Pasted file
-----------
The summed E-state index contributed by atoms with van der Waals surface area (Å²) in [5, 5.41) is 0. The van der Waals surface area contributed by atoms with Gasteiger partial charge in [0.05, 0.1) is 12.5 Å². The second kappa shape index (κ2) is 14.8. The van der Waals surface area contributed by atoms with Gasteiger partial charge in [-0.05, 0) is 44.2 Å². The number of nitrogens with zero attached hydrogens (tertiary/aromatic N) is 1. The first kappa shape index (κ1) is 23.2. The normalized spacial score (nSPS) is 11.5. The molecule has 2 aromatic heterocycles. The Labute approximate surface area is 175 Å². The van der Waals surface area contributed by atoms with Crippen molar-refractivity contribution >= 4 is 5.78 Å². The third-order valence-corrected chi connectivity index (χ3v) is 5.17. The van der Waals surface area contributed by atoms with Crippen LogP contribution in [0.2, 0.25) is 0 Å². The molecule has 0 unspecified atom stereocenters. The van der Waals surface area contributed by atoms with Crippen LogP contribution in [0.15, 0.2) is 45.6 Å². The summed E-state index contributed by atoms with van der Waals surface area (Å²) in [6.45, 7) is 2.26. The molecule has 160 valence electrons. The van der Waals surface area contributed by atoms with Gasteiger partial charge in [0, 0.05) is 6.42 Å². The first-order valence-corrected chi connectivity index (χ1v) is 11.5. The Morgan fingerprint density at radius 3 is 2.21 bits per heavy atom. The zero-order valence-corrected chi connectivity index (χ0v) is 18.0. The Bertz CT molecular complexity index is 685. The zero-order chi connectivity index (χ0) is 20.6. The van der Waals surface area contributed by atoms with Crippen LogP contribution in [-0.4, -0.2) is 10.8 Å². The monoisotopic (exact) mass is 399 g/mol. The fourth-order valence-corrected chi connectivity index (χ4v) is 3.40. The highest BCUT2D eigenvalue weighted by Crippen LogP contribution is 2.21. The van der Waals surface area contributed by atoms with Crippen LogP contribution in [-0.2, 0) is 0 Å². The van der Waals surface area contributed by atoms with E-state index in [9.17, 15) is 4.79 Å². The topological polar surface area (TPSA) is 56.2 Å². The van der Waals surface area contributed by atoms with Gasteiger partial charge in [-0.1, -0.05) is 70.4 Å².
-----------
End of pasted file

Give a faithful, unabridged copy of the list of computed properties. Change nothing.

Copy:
The summed E-state index contributed by atoms with van der Waals surface area (Å²) in [5, 5.41) is 0. The van der Waals surface area contributed by atoms with Gasteiger partial charge in [0.05, 0.1) is 12.5 Å². The second kappa shape index (κ2) is 14.8. The van der Waals surface area contributed by atoms with Gasteiger partial charge in [-0.05, 0) is 44.2 Å². The number of nitrogens with zero attached hydrogens (tertiary/aromatic N) is 1. The first kappa shape index (κ1) is 23.2. The normalized spacial score (nSPS) is 11.5. The molecule has 2 aromatic heterocycles. The Labute approximate surface area is 175 Å². The van der Waals surface area contributed by atoms with Crippen molar-refractivity contribution >= 4 is 5.78 Å². The third-order valence-corrected chi connectivity index (χ3v) is 5.17. The van der Waals surface area contributed by atoms with Crippen LogP contribution in [0.2, 0.25) is 0 Å². The molecule has 0 unspecified atom stereocenters. The van der Waals surface area contributed by atoms with Crippen LogP contribution in [0.15, 0.2) is 45.6 Å². The summed E-state index contributed by atoms with van der Waals surface area (Å²) in [6.45, 7) is 2.26. The molecule has 160 valence electrons. The van der Waals surface area contributed by atoms with Gasteiger partial charge in [0, 0.05) is 6.42 Å². The first-order valence-corrected chi connectivity index (χ1v) is 11.5. The Morgan fingerprint density at radius 3 is 2.21 bits per heavy atom. The zero-order valence-corrected chi connectivity index (χ0v) is 18.0. The Bertz CT molecular complexity index is 685. The zero-order chi connectivity index (χ0) is 20.6. The van der Waals surface area contributed by atoms with Crippen LogP contribution in [-0.4, -0.2) is 10.8 Å². The monoisotopic (exact) mass is 399 g/mol. The fourth-order valence-corrected chi connectivity index (χ4v) is 3.40. The highest BCUT2D eigenvalue weighted by Crippen LogP contribution is 2.21. The van der Waals surface area contributed by atoms with Crippen LogP contribution in [-0.2, 0) is 0 Å². The van der Waals surface area contributed by atoms with E-state index in [9.17, 15) is 4.79 Å². The topological polar surface area (TPSA) is 56.2 Å². The van der Waals surface area contributed by atoms with Gasteiger partial charge in [-0.1, -0.05) is 70.4 Å².